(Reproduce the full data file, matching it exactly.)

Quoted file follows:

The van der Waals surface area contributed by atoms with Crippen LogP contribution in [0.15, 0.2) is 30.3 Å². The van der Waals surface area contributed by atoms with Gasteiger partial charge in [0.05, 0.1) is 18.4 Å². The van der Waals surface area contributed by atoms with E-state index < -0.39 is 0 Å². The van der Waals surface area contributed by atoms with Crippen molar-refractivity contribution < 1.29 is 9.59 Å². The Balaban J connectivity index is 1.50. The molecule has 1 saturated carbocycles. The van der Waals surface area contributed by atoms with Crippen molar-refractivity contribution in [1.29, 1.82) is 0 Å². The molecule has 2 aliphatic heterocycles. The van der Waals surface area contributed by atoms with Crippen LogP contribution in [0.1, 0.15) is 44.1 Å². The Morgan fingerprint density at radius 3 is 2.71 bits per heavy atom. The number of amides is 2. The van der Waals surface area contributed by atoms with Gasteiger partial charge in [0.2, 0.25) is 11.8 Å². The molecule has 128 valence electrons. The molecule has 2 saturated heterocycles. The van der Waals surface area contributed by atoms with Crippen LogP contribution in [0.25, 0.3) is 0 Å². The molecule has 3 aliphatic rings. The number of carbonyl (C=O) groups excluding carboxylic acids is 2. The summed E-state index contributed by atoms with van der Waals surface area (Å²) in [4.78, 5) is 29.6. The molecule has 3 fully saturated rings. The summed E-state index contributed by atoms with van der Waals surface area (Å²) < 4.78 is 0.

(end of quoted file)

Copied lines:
The van der Waals surface area contributed by atoms with Crippen LogP contribution in [0.15, 0.2) is 30.3 Å². The van der Waals surface area contributed by atoms with Gasteiger partial charge in [0.05, 0.1) is 18.4 Å². The van der Waals surface area contributed by atoms with E-state index < -0.39 is 0 Å². The van der Waals surface area contributed by atoms with Crippen molar-refractivity contribution < 1.29 is 9.59 Å². The Balaban J connectivity index is 1.50. The molecule has 1 saturated carbocycles. The van der Waals surface area contributed by atoms with Crippen molar-refractivity contribution in [1.29, 1.82) is 0 Å². The molecule has 2 aliphatic heterocycles. The van der Waals surface area contributed by atoms with Crippen LogP contribution in [0.1, 0.15) is 44.1 Å². The Morgan fingerprint density at radius 3 is 2.71 bits per heavy atom. The number of amides is 2. The van der Waals surface area contributed by atoms with Gasteiger partial charge in [0.2, 0.25) is 11.8 Å². The molecule has 128 valence electrons. The molecule has 2 saturated heterocycles. The van der Waals surface area contributed by atoms with Crippen LogP contribution in [0.25, 0.3) is 0 Å². The molecule has 3 aliphatic rings. The number of carbonyl (C=O) groups excluding carboxylic acids is 2. The summed E-state index contributed by atoms with van der Waals surface area (Å²) in [4.78, 5) is 29.6. The molecule has 3 fully saturated rings. The summed E-state index contributed by atoms with van der Waals surface area (Å²) < 4.78 is 0.